The first one is a long term list (say within the next month), and the second is a daily list.

For example

Long Term List 

  • Do a face mask
  • Give yourself a manicure
  • Finish your book
  • Make nativity costume
  • Clean out kitchen cupboards
  • Sort through the girls clothes
  • Organise class christmas party

Daily List

  • Wash hair
  • Put on make up
  • Take anti depressant
  • Stick a wash on
  • Empty dishwasher
  • Clean kitchen
  • Mop floor
  • 5 minutes meditation
  • 10 minutes yoga
  • Walk dogs
  • Vacuum lounge
  • Put away ironing
  • Call to book hall for party
  • Pack girls bags to go to their Dads
  • Go through calendar with christmas dates
  • Apply for 5 jobs
  • Finish Blog
  • Pick up girls
  • Go to shop
  • Cook dinner

The point of having two is that its great for your own wellbeing to get some instant gains, looking after yourself and your home will make you feel instantly better. Tick off the items once they have been done and write a new one every morning.

Some of you will think that having to put wash hair on a list is ridiculous but I am telling you we all need to remember to give ourselves a few moments. Being a mum at home I sometimes think it doesnt matter what I look like as I “don’t have a proper job”… its not true, I do have a job and I do have to look after myself. Sure wear a tracksuit to school but do so with clean hair and a bit of mascara.

Three times a week on my daily list I also add a run but I have made an effort everyday to meditate using an app plus a simple yoga routine I have found on youtube. Anyone can do it and I am not sure I am doing it correctly but its about feeling calm even if its just for a short preiod.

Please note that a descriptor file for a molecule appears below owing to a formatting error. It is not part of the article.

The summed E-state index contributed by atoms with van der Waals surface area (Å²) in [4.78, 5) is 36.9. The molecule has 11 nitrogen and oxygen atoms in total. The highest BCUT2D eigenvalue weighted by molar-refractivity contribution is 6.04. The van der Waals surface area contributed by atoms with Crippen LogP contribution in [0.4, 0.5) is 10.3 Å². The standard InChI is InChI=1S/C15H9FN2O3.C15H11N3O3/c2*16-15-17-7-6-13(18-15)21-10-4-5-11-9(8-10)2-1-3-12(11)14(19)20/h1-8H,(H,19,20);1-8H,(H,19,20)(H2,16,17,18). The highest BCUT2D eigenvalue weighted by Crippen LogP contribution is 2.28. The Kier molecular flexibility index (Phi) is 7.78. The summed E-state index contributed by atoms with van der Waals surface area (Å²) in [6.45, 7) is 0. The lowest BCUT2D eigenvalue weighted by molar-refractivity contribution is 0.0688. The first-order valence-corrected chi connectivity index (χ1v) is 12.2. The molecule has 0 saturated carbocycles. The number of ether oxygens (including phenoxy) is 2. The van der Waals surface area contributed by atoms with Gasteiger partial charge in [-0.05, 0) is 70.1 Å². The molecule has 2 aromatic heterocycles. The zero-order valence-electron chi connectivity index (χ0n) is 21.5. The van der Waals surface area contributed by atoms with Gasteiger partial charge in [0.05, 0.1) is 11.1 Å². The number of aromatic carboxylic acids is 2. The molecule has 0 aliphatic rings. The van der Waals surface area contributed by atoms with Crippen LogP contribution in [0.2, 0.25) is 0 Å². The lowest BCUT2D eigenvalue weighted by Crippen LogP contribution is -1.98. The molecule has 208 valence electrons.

The long term list is because we all know that with a busy life we have to grab moments, so finishing a book could take a while but I promise you it will help with your concentraion plus means you are not on your mobile which is a huge contributer in poor mental health today.

So this is my current plan, I am unsure it will be the end of this chapter and maybe I will need more medication but c’est la vie, at least I am trying. No negatives can come of it and thats all we can do. Hopefully one day I will complete a daily list but for now I will just focus on the ticks.

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Childhood Mental Wellbeing

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World Mental Health Day is a day for global mental health education, awareness and advocacy against social stigma. 

 

Well that sounds like a pretty important day to mark if you ask me. I spend a lot of my time on social media talking about my own experiences when it comes to my mental health. I do this to try and normalise mental health and do my little bit in reducing the stigma attached to it.

While that goes on what I also feel incredibly passionate about is childhood and adolescent wellbeing. Depression, anxiety and many other mental health battles are becoming more and more common amongst young people. 1 in 10 young people will be affected by mental health problems but unfortunately 70% of these won’t get the appropriate interventions. 

It’s become clear that mental wellbeing is just as important as physical health. Just last night I went to a talk about teenage anxiety and it was filled with great and simple advice to help our children. 

  • healthy eating 
  • Exercise
  • Good sleep
  • Less social media 
  • Less screen time
  • Turn off phone at night 
  • Keep hydrated 
  • Talk